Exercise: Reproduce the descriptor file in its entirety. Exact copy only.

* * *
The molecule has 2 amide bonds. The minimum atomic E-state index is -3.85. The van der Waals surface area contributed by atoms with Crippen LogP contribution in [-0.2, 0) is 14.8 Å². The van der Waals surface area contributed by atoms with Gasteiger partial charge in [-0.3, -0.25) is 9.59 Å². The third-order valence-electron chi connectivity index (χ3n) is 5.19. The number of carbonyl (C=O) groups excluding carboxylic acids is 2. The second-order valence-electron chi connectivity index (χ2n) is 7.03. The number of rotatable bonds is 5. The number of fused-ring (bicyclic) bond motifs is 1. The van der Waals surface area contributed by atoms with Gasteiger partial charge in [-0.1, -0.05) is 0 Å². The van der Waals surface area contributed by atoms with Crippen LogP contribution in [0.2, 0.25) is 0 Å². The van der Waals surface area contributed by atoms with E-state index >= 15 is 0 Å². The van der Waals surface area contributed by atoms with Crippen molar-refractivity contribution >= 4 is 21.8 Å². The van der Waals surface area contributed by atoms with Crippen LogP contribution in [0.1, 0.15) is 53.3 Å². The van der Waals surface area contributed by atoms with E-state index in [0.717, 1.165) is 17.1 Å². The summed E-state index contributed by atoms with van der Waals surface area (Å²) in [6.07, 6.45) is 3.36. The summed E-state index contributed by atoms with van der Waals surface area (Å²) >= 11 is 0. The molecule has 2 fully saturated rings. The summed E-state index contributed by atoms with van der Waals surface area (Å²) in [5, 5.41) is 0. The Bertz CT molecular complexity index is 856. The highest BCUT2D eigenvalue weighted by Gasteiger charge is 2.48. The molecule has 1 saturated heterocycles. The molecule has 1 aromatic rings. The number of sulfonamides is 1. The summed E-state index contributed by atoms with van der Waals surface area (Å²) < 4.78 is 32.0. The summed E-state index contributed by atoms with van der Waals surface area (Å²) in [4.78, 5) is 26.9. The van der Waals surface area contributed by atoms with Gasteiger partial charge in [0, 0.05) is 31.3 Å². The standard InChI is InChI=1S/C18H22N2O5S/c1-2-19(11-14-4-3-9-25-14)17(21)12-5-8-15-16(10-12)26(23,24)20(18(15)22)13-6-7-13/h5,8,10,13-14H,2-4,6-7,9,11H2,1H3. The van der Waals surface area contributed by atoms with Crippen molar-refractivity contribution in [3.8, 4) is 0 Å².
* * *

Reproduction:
The molecule has 2 amide bonds. The minimum atomic E-state index is -3.85. The van der Waals surface area contributed by atoms with Crippen LogP contribution in [-0.2, 0) is 14.8 Å². The van der Waals surface area contributed by atoms with Gasteiger partial charge in [-0.3, -0.25) is 9.59 Å². The third-order valence-electron chi connectivity index (χ3n) is 5.19. The number of carbonyl (C=O) groups excluding carboxylic acids is 2. The second-order valence-electron chi connectivity index (χ2n) is 7.03. The number of rotatable bonds is 5. The number of fused-ring (bicyclic) bond motifs is 1. The van der Waals surface area contributed by atoms with Gasteiger partial charge in [-0.1, -0.05) is 0 Å². The van der Waals surface area contributed by atoms with Crippen LogP contribution in [0.2, 0.25) is 0 Å². The van der Waals surface area contributed by atoms with E-state index >= 15 is 0 Å². The van der Waals surface area contributed by atoms with Crippen molar-refractivity contribution >= 4 is 21.8 Å². The van der Waals surface area contributed by atoms with Crippen LogP contribution in [0.1, 0.15) is 53.3 Å². The van der Waals surface area contributed by atoms with E-state index in [0.717, 1.165) is 17.1 Å². The summed E-state index contributed by atoms with van der Waals surface area (Å²) in [6.07, 6.45) is 3.36. The summed E-state index contributed by atoms with van der Waals surface area (Å²) >= 11 is 0. The molecule has 2 fully saturated rings. The summed E-state index contributed by atoms with van der Waals surface area (Å²) in [5, 5.41) is 0. The Bertz CT molecular complexity index is 856. The highest BCUT2D eigenvalue weighted by Gasteiger charge is 2.48. The molecule has 1 saturated heterocycles. The molecule has 1 aromatic rings. The number of sulfonamides is 1. The summed E-state index contributed by atoms with van der Waals surface area (Å²) < 4.78 is 32.0. The summed E-state index contributed by atoms with van der Waals surface area (Å²) in [4.78, 5) is 26.9. The van der Waals surface area contributed by atoms with Gasteiger partial charge in [0, 0.05) is 31.3 Å². The standard InChI is InChI=1S/C18H22N2O5S/c1-2-19(11-14-4-3-9-25-14)17(21)12-5-8-15-16(10-12)26(23,24)20(18(15)22)13-6-7-13/h5,8,10,13-14H,2-4,6-7,9,11H2,1H3. The van der Waals surface area contributed by atoms with Crippen molar-refractivity contribution in [3.8, 4) is 0 Å².